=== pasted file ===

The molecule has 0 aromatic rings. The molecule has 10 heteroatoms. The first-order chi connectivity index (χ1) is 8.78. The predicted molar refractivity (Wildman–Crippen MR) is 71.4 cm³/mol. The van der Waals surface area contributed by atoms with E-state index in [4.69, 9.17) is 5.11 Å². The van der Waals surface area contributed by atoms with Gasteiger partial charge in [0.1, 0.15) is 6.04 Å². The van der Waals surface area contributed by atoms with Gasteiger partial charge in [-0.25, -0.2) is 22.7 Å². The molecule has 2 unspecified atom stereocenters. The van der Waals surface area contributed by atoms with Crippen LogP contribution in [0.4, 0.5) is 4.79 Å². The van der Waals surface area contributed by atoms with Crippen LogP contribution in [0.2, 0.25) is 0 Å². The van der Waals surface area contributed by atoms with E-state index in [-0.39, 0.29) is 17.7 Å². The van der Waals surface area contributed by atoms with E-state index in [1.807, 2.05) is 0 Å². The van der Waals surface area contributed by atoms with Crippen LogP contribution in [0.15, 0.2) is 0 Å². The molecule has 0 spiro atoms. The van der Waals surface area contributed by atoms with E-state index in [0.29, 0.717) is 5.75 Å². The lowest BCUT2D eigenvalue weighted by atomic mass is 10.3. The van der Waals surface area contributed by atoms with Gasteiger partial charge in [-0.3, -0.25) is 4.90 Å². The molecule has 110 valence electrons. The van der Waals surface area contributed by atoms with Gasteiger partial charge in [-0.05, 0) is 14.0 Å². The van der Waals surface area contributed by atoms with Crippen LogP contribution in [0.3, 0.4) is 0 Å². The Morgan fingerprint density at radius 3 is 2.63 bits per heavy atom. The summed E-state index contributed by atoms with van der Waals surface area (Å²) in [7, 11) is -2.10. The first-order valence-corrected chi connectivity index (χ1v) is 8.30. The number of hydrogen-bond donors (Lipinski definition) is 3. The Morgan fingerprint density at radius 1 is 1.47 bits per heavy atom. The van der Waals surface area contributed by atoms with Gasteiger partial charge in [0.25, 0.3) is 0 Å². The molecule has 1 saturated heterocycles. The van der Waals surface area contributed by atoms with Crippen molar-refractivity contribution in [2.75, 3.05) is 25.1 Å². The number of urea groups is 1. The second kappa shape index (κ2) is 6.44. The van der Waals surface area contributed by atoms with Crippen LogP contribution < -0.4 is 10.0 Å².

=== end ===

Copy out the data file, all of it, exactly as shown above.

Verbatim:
The molecule has 0 aromatic rings. The molecule has 10 heteroatoms. The first-order chi connectivity index (χ1) is 8.78. The predicted molar refractivity (Wildman–Crippen MR) is 71.4 cm³/mol. The van der Waals surface area contributed by atoms with E-state index in [4.69, 9.17) is 5.11 Å². The van der Waals surface area contributed by atoms with Gasteiger partial charge in [0.1, 0.15) is 6.04 Å². The van der Waals surface area contributed by atoms with Gasteiger partial charge in [-0.25, -0.2) is 22.7 Å². The molecule has 2 unspecified atom stereocenters. The van der Waals surface area contributed by atoms with Crippen LogP contribution in [0.4, 0.5) is 4.79 Å². The van der Waals surface area contributed by atoms with Crippen LogP contribution in [0.2, 0.25) is 0 Å². The van der Waals surface area contributed by atoms with E-state index in [-0.39, 0.29) is 17.7 Å². The van der Waals surface area contributed by atoms with E-state index in [1.807, 2.05) is 0 Å². The van der Waals surface area contributed by atoms with Crippen LogP contribution in [0.15, 0.2) is 0 Å². The molecule has 0 spiro atoms. The van der Waals surface area contributed by atoms with E-state index in [0.29, 0.717) is 5.75 Å². The lowest BCUT2D eigenvalue weighted by atomic mass is 10.3. The van der Waals surface area contributed by atoms with Gasteiger partial charge in [-0.3, -0.25) is 4.90 Å². The molecule has 110 valence electrons. The van der Waals surface area contributed by atoms with Gasteiger partial charge in [-0.05, 0) is 14.0 Å². The van der Waals surface area contributed by atoms with Crippen LogP contribution in [0.3, 0.4) is 0 Å². The Morgan fingerprint density at radius 3 is 2.63 bits per heavy atom. The summed E-state index contributed by atoms with van der Waals surface area (Å²) in [7, 11) is -2.10. The first-order valence-corrected chi connectivity index (χ1v) is 8.30. The number of hydrogen-bond donors (Lipinski definition) is 3. The Morgan fingerprint density at radius 1 is 1.47 bits per heavy atom. The van der Waals surface area contributed by atoms with Gasteiger partial charge in [0.25, 0.3) is 0 Å². The molecule has 1 saturated heterocycles. The van der Waals surface area contributed by atoms with Crippen molar-refractivity contribution in [2.75, 3.05) is 25.1 Å². The number of urea groups is 1. The second kappa shape index (κ2) is 6.44. The van der Waals surface area contributed by atoms with Crippen LogP contribution < -0.4 is 10.0 Å².